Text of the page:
Feinberg composed the majority of works during the 1920s, during a period of membership at “The Association for Contemporary Music.” Feinberg experimented with a virtuoso style that was, however, never divorced from artistic considerations. As Feinberg writes in his Pianism as Art, “Sometimes the most prosaic attempts lead to unexpected artistic discoveries, while an inspired breakthrough requires long, unrelenting work for triumphal practical results. Everything in the work of an artist is important and illuminated by the grand aesthetic goal. It is hard to distinguish in art between carefully worked out techniques, which form the daily labor of an artist, and the rarer, enlightening, and intuitively found paths and solutions. There are no accomplishments that have not been preceded by many steps in developing mastery and an understanding of the principles of the creative method. It is commonly objected that the path of a creative artist is different from the usual conscious behavior of man that it is built of unconscious, intuitive acts, like the path of a lawless comet in the predictable circle of planets. However, much can be accounted for in the domain of artistic instinct; a constant, stable logic of artistic interactions can be found, just as a comet’s orbit can be marked on a map of the stars.”

Samuil Feinberg: Piano Concerto No. 2, Op. 36

During the 1920s, Feinberg was considered one of the more exciting of the new talents. He was considered similar to Schumann, Poe, and Dostoevsky as “possessing an obsessed personality as a composer… His works, in general, tend to the Scriabinesque one-movement model, and cohesion is constantly enhanced by building passage work from thematic materials.” Feinberg was very much in line with contemporary composers “who are seized by an artistic vision and tend to follow it for the rest of their productive lives, to the exclusion of external practicalities.”

Samuil Feinberg's Suite

Samuil Feinberg’s Suite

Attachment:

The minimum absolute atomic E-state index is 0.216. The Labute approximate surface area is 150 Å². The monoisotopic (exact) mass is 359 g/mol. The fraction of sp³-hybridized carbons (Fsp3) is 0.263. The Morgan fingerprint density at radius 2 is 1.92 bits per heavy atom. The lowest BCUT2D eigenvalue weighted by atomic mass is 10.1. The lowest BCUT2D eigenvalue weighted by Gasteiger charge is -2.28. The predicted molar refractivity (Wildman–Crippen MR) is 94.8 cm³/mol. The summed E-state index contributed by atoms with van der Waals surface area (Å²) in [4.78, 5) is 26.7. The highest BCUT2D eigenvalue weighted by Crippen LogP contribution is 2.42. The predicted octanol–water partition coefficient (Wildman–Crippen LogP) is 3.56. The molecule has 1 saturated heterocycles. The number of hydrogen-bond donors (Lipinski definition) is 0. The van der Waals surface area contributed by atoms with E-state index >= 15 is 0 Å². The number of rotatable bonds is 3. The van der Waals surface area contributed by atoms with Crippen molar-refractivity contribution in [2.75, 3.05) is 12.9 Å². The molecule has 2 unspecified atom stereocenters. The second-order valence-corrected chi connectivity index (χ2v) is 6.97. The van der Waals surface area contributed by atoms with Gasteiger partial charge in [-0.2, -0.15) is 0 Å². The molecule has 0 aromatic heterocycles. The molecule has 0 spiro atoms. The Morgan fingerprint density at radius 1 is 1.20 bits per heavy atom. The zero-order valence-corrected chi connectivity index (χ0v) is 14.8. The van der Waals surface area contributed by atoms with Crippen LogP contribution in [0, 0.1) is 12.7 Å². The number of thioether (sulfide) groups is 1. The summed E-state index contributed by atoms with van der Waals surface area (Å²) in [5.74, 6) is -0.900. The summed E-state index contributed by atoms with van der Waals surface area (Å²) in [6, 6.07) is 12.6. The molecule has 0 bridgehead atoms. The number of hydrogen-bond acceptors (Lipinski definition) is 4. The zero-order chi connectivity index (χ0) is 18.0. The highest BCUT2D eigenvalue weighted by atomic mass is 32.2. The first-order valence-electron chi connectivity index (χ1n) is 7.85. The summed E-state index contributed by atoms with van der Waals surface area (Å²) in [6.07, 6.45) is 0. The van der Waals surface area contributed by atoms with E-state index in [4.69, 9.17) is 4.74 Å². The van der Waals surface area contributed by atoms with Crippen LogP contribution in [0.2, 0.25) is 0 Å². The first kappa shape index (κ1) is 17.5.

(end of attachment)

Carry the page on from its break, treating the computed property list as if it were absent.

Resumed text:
However, things decidedly changed in 1929 when Feinberg’s composition teacher Nikolai Zhiliayev was jailed by the state-sponsored terrorism of Joseph Stalin. For one, Feinberg was no longer allowed to leave Russia except for serving as a competition jury member in 1936 and 1938. And he began to develop an entirely different compositional style during this time. His style of composition became more conservative, “preserving his sensitivity of expression and continuously displaying his fondness for contrapuntal technique.”

Samuil Feinberg: Violin Sonata No. 2, Op. 46 (Ilona Then-Bergh, violin; Michael Schäfer, piano)

During his initial foray into composition, Feinberg had taken his primary inspiration from Scriabin, but in his second compositional style, he pursued stimulation garnered from Prokofiev. Feinberg’s compositions after 1936 display greater simplicity, diatonic inspired harmonies, and a greater emphasis on melody. It resulted in a style that was now influenced by folk music.

Samuil Feinberg's Bach transcription

Samuil Feinberg’s Bach transcription, “Largo”

A scholar writes, “His interest in folk music was essential for a composer to survive the Soviet regime, and as his career gradually moved away from composition toward teaching and performance, it was certainly less dangerous in those spheres of activity.” It has also been suggested, “that Feinberg treated folk melodies in the same far-flung matter as he did his own original melodic lines, but the overall result became listless and spiritless, presumably because he was not manipulating his own highly charged material.” I could not disagree more, as the intimacy and aim for greater simplicity produced a translucent clarity in his 3 Songs for Piano, composed in the late 1930s.

Samuil Feinberg: 3 Songs for Piano, Op. 27a

Feinberg held a life-long admiration for the music of Johann Sebastian Bach. As a performer, he played and recorded the Well-Tempered Clavier, and as a composer, he fashioned a number of Bach transcriptions. As he explains, “transcriptions are the composer’s desire to participate in the realization of the original intentions… A noteworthy performer who has devoted his life to working on perfect realizations of the ideas of various composers has spent many hours on practice and technique, and has penetrated special mysteries that have been opened only to him.” As such, Feinberg created elegant and sleek keyboard transcriptions that forego Lisztian extremes of texture and doubling to achieve a more intimate chamber style. Feinberg always stays deeply respectful of the original, “but his re-workings are infused with genius and inspiration.”

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Samuil Feinberg: J.S. Bach Transcriptions (excerpts)